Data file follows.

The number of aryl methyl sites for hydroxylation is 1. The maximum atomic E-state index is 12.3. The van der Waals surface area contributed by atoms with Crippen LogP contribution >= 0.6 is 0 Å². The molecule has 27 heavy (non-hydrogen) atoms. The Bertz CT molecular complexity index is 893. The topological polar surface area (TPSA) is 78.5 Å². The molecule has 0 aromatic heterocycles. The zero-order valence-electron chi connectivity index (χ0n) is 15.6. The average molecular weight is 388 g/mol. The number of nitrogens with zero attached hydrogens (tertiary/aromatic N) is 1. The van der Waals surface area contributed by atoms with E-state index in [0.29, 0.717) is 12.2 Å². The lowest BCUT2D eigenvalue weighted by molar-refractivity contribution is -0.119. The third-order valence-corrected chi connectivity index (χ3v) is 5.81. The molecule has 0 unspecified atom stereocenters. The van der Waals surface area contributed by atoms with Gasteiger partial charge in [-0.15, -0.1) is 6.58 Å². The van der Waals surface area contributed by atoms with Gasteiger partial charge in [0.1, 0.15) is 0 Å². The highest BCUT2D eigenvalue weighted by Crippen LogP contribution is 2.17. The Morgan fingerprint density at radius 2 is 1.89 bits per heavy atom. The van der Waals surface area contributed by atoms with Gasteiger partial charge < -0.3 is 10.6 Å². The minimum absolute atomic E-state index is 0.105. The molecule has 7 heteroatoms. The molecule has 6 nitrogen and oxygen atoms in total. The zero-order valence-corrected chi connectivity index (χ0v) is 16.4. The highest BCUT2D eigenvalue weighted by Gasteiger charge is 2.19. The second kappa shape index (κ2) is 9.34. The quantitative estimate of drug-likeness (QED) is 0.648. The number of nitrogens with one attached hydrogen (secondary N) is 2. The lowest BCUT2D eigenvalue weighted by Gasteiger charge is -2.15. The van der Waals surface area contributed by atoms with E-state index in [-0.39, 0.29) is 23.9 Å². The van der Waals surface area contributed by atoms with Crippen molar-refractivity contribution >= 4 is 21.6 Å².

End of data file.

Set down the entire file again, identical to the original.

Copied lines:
The number of aryl methyl sites for hydroxylation is 1. The maximum atomic E-state index is 12.3. The van der Waals surface area contributed by atoms with Crippen LogP contribution >= 0.6 is 0 Å². The molecule has 27 heavy (non-hydrogen) atoms. The Bertz CT molecular complexity index is 893. The topological polar surface area (TPSA) is 78.5 Å². The molecule has 0 aromatic heterocycles. The zero-order valence-electron chi connectivity index (χ0n) is 15.6. The average molecular weight is 388 g/mol. The number of nitrogens with zero attached hydrogens (tertiary/aromatic N) is 1. The van der Waals surface area contributed by atoms with E-state index in [0.29, 0.717) is 12.2 Å². The lowest BCUT2D eigenvalue weighted by molar-refractivity contribution is -0.119. The third-order valence-corrected chi connectivity index (χ3v) is 5.81. The molecule has 0 unspecified atom stereocenters. The van der Waals surface area contributed by atoms with Gasteiger partial charge in [-0.15, -0.1) is 6.58 Å². The van der Waals surface area contributed by atoms with Gasteiger partial charge in [0.1, 0.15) is 0 Å². The highest BCUT2D eigenvalue weighted by Crippen LogP contribution is 2.17. The Morgan fingerprint density at radius 2 is 1.89 bits per heavy atom. The van der Waals surface area contributed by atoms with Gasteiger partial charge < -0.3 is 10.6 Å². The minimum absolute atomic E-state index is 0.105. The molecule has 7 heteroatoms. The molecule has 6 nitrogen and oxygen atoms in total. The zero-order valence-corrected chi connectivity index (χ0v) is 16.4. The highest BCUT2D eigenvalue weighted by Gasteiger charge is 2.19. The second kappa shape index (κ2) is 9.34. The quantitative estimate of drug-likeness (QED) is 0.648. The number of nitrogens with one attached hydrogen (secondary N) is 2. The lowest BCUT2D eigenvalue weighted by Gasteiger charge is -2.15. The van der Waals surface area contributed by atoms with E-state index in [-0.39, 0.29) is 23.9 Å². The van der Waals surface area contributed by atoms with Crippen molar-refractivity contribution >= 4 is 21.6 Å².